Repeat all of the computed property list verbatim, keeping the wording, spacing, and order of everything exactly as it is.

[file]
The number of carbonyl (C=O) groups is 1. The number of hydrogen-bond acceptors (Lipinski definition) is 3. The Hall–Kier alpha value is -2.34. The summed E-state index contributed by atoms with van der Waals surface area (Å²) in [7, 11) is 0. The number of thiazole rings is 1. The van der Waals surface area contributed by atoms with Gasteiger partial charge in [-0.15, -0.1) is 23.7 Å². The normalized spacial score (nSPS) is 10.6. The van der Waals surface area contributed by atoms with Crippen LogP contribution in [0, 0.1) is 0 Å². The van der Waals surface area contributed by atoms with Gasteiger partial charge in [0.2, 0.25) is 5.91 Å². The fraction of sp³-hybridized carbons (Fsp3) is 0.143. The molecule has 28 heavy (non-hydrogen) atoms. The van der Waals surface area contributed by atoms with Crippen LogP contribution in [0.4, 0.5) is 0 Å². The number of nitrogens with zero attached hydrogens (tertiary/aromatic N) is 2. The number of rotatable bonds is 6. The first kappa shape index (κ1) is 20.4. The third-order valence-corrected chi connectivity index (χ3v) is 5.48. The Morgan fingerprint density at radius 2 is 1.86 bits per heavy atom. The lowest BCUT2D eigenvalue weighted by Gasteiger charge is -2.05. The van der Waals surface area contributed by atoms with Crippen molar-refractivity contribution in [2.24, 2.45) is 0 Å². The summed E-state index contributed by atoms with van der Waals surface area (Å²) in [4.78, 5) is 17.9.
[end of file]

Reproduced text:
The number of carbonyl (C=O) groups is 1. The number of hydrogen-bond acceptors (Lipinski definition) is 3. The Hall–Kier alpha value is -2.34. The summed E-state index contributed by atoms with van der Waals surface area (Å²) in [7, 11) is 0. The number of thiazole rings is 1. The van der Waals surface area contributed by atoms with Gasteiger partial charge in [-0.15, -0.1) is 23.7 Å². The normalized spacial score (nSPS) is 10.6. The van der Waals surface area contributed by atoms with Crippen LogP contribution in [0, 0.1) is 0 Å². The van der Waals surface area contributed by atoms with Gasteiger partial charge in [0.2, 0.25) is 5.91 Å². The fraction of sp³-hybridized carbons (Fsp3) is 0.143. The molecule has 28 heavy (non-hydrogen) atoms. The van der Waals surface area contributed by atoms with Crippen LogP contribution in [0.4, 0.5) is 0 Å². The number of nitrogens with zero attached hydrogens (tertiary/aromatic N) is 2. The number of rotatable bonds is 6. The first kappa shape index (κ1) is 20.4. The third-order valence-corrected chi connectivity index (χ3v) is 5.48. The Morgan fingerprint density at radius 2 is 1.86 bits per heavy atom. The lowest BCUT2D eigenvalue weighted by Gasteiger charge is -2.05. The van der Waals surface area contributed by atoms with Crippen molar-refractivity contribution in [2.24, 2.45) is 0 Å². The summed E-state index contributed by atoms with van der Waals surface area (Å²) in [4.78, 5) is 17.9.